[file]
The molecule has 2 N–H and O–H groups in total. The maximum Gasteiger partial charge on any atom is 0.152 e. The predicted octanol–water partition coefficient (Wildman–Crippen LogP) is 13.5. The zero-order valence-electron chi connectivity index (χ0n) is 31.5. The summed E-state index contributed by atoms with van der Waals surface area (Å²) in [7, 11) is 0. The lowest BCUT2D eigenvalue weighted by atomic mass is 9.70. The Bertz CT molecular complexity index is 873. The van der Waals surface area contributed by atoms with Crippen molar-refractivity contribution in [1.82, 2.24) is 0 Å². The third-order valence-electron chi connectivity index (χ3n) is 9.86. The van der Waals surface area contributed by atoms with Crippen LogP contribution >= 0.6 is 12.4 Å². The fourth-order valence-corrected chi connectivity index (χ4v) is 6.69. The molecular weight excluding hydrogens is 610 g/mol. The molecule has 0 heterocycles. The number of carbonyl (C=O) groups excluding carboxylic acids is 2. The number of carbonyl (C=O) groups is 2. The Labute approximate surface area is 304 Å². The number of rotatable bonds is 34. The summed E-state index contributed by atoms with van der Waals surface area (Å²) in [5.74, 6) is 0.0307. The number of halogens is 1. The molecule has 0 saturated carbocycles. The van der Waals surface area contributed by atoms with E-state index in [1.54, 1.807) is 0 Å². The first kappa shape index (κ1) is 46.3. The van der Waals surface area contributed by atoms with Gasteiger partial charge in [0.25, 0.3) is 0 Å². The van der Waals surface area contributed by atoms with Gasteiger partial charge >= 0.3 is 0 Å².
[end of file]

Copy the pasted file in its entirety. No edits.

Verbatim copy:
The molecule has 2 N–H and O–H groups in total. The maximum Gasteiger partial charge on any atom is 0.152 e. The predicted octanol–water partition coefficient (Wildman–Crippen LogP) is 13.5. The zero-order valence-electron chi connectivity index (χ0n) is 31.5. The summed E-state index contributed by atoms with van der Waals surface area (Å²) in [7, 11) is 0. The lowest BCUT2D eigenvalue weighted by atomic mass is 9.70. The Bertz CT molecular complexity index is 873. The van der Waals surface area contributed by atoms with Crippen molar-refractivity contribution in [1.82, 2.24) is 0 Å². The third-order valence-electron chi connectivity index (χ3n) is 9.86. The van der Waals surface area contributed by atoms with Crippen LogP contribution >= 0.6 is 12.4 Å². The fourth-order valence-corrected chi connectivity index (χ4v) is 6.69. The molecular weight excluding hydrogens is 610 g/mol. The molecule has 0 heterocycles. The number of carbonyl (C=O) groups excluding carboxylic acids is 2. The number of carbonyl (C=O) groups is 2. The Labute approximate surface area is 304 Å². The number of rotatable bonds is 34. The summed E-state index contributed by atoms with van der Waals surface area (Å²) in [5.74, 6) is 0.0307. The number of halogens is 1. The molecule has 0 saturated carbocycles. The van der Waals surface area contributed by atoms with E-state index in [1.54, 1.807) is 0 Å². The first kappa shape index (κ1) is 46.3. The van der Waals surface area contributed by atoms with Gasteiger partial charge in [0.25, 0.3) is 0 Å². The van der Waals surface area contributed by atoms with Gasteiger partial charge >= 0.3 is 0 Å².